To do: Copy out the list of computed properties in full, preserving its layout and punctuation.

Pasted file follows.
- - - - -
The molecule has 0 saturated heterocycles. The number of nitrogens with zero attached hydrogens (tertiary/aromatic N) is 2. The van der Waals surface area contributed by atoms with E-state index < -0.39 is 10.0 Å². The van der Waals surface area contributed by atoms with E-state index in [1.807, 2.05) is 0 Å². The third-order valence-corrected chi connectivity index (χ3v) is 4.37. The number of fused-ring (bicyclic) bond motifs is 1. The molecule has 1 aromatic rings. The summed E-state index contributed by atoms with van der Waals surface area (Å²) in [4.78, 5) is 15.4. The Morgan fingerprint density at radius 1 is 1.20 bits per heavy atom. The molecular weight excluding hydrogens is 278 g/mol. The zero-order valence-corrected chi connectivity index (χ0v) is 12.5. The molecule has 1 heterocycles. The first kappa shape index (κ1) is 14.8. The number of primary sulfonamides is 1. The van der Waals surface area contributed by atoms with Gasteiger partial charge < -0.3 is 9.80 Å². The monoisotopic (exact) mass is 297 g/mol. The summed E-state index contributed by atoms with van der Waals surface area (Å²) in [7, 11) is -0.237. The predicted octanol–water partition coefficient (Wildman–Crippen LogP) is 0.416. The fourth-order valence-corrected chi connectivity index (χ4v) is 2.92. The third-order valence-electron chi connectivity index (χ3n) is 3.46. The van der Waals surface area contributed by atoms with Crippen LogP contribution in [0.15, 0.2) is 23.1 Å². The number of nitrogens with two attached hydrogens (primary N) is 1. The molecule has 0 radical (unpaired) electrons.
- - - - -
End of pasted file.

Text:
The molecule has 0 saturated heterocycles. The number of nitrogens with zero attached hydrogens (tertiary/aromatic N) is 2. The van der Waals surface area contributed by atoms with E-state index < -0.39 is 10.0 Å². The van der Waals surface area contributed by atoms with E-state index in [1.807, 2.05) is 0 Å². The third-order valence-corrected chi connectivity index (χ3v) is 4.37. The number of fused-ring (bicyclic) bond motifs is 1. The molecule has 1 aromatic rings. The summed E-state index contributed by atoms with van der Waals surface area (Å²) in [4.78, 5) is 15.4. The Morgan fingerprint density at radius 1 is 1.20 bits per heavy atom. The molecular weight excluding hydrogens is 278 g/mol. The zero-order valence-corrected chi connectivity index (χ0v) is 12.5. The molecule has 1 heterocycles. The first kappa shape index (κ1) is 14.8. The number of primary sulfonamides is 1. The van der Waals surface area contributed by atoms with Gasteiger partial charge < -0.3 is 9.80 Å². The monoisotopic (exact) mass is 297 g/mol. The summed E-state index contributed by atoms with van der Waals surface area (Å²) in [7, 11) is -0.237. The predicted octanol–water partition coefficient (Wildman–Crippen LogP) is 0.416. The fourth-order valence-corrected chi connectivity index (χ4v) is 2.92. The third-order valence-electron chi connectivity index (χ3n) is 3.46. The van der Waals surface area contributed by atoms with Crippen LogP contribution in [0.15, 0.2) is 23.1 Å². The number of nitrogens with two attached hydrogens (primary N) is 1. The molecule has 0 radical (unpaired) electrons.